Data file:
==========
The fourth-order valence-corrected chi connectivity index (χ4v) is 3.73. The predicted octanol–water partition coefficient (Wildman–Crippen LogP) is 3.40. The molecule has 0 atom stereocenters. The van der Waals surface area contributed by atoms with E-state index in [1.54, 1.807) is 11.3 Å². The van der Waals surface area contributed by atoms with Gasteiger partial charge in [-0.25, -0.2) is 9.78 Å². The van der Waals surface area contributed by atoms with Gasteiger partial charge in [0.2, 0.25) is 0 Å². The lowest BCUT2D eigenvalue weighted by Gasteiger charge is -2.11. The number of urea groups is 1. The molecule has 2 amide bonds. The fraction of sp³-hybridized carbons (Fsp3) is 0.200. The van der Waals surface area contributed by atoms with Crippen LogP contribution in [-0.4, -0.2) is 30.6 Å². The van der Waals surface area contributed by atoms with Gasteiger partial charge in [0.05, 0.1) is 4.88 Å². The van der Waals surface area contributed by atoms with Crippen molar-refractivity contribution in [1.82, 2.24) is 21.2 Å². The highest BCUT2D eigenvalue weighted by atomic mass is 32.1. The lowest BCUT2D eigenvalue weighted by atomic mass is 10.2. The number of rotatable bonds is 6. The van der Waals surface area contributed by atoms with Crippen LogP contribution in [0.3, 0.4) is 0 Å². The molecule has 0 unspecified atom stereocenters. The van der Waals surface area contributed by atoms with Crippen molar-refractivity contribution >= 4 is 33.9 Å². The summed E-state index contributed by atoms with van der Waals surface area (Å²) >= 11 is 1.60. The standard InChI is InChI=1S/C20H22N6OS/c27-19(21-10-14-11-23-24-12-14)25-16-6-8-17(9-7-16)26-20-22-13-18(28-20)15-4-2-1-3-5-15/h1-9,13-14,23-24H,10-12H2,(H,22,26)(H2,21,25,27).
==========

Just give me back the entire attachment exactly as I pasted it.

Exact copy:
The fourth-order valence-corrected chi connectivity index (χ4v) is 3.73. The predicted octanol–water partition coefficient (Wildman–Crippen LogP) is 3.40. The molecule has 0 atom stereocenters. The van der Waals surface area contributed by atoms with E-state index in [1.54, 1.807) is 11.3 Å². The van der Waals surface area contributed by atoms with Gasteiger partial charge in [-0.25, -0.2) is 9.78 Å². The van der Waals surface area contributed by atoms with Gasteiger partial charge in [0.2, 0.25) is 0 Å². The lowest BCUT2D eigenvalue weighted by Gasteiger charge is -2.11. The number of urea groups is 1. The molecule has 2 amide bonds. The fraction of sp³-hybridized carbons (Fsp3) is 0.200. The van der Waals surface area contributed by atoms with Crippen LogP contribution in [-0.4, -0.2) is 30.6 Å². The van der Waals surface area contributed by atoms with Gasteiger partial charge in [0.05, 0.1) is 4.88 Å². The van der Waals surface area contributed by atoms with Crippen molar-refractivity contribution in [1.82, 2.24) is 21.2 Å². The highest BCUT2D eigenvalue weighted by atomic mass is 32.1. The lowest BCUT2D eigenvalue weighted by atomic mass is 10.2. The number of rotatable bonds is 6. The van der Waals surface area contributed by atoms with Crippen LogP contribution in [0.3, 0.4) is 0 Å². The molecule has 0 unspecified atom stereocenters. The van der Waals surface area contributed by atoms with Crippen molar-refractivity contribution >= 4 is 33.9 Å². The summed E-state index contributed by atoms with van der Waals surface area (Å²) >= 11 is 1.60. The standard InChI is InChI=1S/C20H22N6OS/c27-19(21-10-14-11-23-24-12-14)25-16-6-8-17(9-7-16)26-20-22-13-18(28-20)15-4-2-1-3-5-15/h1-9,13-14,23-24H,10-12H2,(H,22,26)(H2,21,25,27).